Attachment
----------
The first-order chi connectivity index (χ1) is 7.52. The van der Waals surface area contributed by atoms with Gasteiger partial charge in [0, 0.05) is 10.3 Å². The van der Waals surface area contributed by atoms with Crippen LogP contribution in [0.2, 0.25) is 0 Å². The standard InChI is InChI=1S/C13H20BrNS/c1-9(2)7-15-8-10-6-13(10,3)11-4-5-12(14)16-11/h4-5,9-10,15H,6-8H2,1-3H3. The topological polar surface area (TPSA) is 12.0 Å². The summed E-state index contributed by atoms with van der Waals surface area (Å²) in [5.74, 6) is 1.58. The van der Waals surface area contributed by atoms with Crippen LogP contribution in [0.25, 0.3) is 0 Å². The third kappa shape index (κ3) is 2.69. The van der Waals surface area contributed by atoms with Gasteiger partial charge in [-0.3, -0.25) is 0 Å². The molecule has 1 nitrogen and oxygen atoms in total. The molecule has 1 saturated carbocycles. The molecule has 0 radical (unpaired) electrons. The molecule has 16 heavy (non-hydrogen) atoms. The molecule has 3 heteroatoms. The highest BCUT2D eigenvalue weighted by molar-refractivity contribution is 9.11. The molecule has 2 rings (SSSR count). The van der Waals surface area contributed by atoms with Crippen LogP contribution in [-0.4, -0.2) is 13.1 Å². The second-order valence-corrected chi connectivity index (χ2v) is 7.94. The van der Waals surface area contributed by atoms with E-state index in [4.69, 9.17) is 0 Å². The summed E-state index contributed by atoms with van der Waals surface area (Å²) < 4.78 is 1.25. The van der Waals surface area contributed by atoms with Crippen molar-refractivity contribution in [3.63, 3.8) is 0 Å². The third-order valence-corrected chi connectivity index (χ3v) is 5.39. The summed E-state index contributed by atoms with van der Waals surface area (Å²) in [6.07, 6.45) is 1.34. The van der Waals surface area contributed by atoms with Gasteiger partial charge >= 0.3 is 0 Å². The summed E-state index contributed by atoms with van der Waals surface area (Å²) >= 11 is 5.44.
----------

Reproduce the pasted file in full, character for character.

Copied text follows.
The first-order chi connectivity index (χ1) is 7.52. The van der Waals surface area contributed by atoms with Gasteiger partial charge in [0, 0.05) is 10.3 Å². The van der Waals surface area contributed by atoms with Crippen LogP contribution in [0.2, 0.25) is 0 Å². The standard InChI is InChI=1S/C13H20BrNS/c1-9(2)7-15-8-10-6-13(10,3)11-4-5-12(14)16-11/h4-5,9-10,15H,6-8H2,1-3H3. The topological polar surface area (TPSA) is 12.0 Å². The summed E-state index contributed by atoms with van der Waals surface area (Å²) in [5.74, 6) is 1.58. The van der Waals surface area contributed by atoms with Crippen LogP contribution in [0.25, 0.3) is 0 Å². The third kappa shape index (κ3) is 2.69. The van der Waals surface area contributed by atoms with Gasteiger partial charge in [-0.3, -0.25) is 0 Å². The molecule has 1 nitrogen and oxygen atoms in total. The molecule has 1 saturated carbocycles. The molecule has 0 radical (unpaired) electrons. The molecule has 16 heavy (non-hydrogen) atoms. The molecule has 3 heteroatoms. The highest BCUT2D eigenvalue weighted by molar-refractivity contribution is 9.11. The molecule has 2 rings (SSSR count). The van der Waals surface area contributed by atoms with Crippen LogP contribution in [-0.4, -0.2) is 13.1 Å². The second-order valence-corrected chi connectivity index (χ2v) is 7.94. The van der Waals surface area contributed by atoms with E-state index in [4.69, 9.17) is 0 Å². The summed E-state index contributed by atoms with van der Waals surface area (Å²) < 4.78 is 1.25. The van der Waals surface area contributed by atoms with Crippen molar-refractivity contribution in [3.63, 3.8) is 0 Å². The third-order valence-corrected chi connectivity index (χ3v) is 5.39. The summed E-state index contributed by atoms with van der Waals surface area (Å²) in [6.07, 6.45) is 1.34. The van der Waals surface area contributed by atoms with Gasteiger partial charge >= 0.3 is 0 Å². The summed E-state index contributed by atoms with van der Waals surface area (Å²) >= 11 is 5.44.